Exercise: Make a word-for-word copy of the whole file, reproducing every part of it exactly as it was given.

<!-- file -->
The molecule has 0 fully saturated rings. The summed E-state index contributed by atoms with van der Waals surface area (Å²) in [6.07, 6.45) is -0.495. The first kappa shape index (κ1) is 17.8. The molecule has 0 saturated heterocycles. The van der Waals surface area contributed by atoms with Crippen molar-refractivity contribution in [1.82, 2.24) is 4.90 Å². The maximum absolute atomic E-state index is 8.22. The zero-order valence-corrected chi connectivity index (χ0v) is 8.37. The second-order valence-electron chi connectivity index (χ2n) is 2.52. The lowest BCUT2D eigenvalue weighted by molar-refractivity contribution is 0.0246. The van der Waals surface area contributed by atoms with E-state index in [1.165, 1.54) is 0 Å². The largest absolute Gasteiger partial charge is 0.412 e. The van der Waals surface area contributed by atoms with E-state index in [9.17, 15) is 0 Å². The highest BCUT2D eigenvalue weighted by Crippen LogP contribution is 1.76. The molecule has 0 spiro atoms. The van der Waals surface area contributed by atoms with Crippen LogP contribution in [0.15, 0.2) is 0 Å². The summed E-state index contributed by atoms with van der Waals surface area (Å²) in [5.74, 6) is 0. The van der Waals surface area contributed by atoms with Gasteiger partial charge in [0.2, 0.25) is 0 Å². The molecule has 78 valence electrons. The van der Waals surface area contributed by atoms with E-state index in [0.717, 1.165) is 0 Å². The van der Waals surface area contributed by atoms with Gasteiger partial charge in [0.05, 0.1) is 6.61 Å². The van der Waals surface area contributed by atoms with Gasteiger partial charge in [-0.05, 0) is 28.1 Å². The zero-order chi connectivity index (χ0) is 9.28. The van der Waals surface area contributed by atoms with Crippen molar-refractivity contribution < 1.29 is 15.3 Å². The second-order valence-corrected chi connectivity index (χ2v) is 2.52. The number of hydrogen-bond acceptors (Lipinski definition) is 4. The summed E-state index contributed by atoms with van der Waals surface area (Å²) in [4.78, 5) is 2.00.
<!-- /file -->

The molecule has 0 fully saturated rings. The summed E-state index contributed by atoms with van der Waals surface area (Å²) in [6.07, 6.45) is -0.495. The first kappa shape index (κ1) is 17.8. The molecule has 0 saturated heterocycles. The van der Waals surface area contributed by atoms with Crippen molar-refractivity contribution in [1.82, 2.24) is 4.90 Å². The maximum absolute atomic E-state index is 8.22. The zero-order valence-corrected chi connectivity index (χ0v) is 8.37. The second-order valence-electron chi connectivity index (χ2n) is 2.52. The lowest BCUT2D eigenvalue weighted by molar-refractivity contribution is 0.0246. The van der Waals surface area contributed by atoms with E-state index in [1.165, 1.54) is 0 Å². The largest absolute Gasteiger partial charge is 0.412 e. The van der Waals surface area contributed by atoms with E-state index in [9.17, 15) is 0 Å². The highest BCUT2D eigenvalue weighted by Crippen LogP contribution is 1.76. The molecule has 0 spiro atoms. The van der Waals surface area contributed by atoms with Crippen LogP contribution in [0.15, 0.2) is 0 Å². The summed E-state index contributed by atoms with van der Waals surface area (Å²) in [5.74, 6) is 0. The van der Waals surface area contributed by atoms with Gasteiger partial charge in [0.2, 0.25) is 0 Å². The molecule has 78 valence electrons. The van der Waals surface area contributed by atoms with E-state index in [0.717, 1.165) is 0 Å². The van der Waals surface area contributed by atoms with Gasteiger partial charge in [0.05, 0.1) is 6.61 Å². The van der Waals surface area contributed by atoms with Gasteiger partial charge in [-0.05, 0) is 28.1 Å². The zero-order chi connectivity index (χ0) is 9.28. The van der Waals surface area contributed by atoms with Crippen molar-refractivity contribution < 1.29 is 15.3 Å². The second-order valence-corrected chi connectivity index (χ2v) is 2.52. The number of hydrogen-bond acceptors (Lipinski definition) is 4. The summed E-state index contributed by atoms with van der Waals surface area (Å²) in [4.78, 5) is 2.00.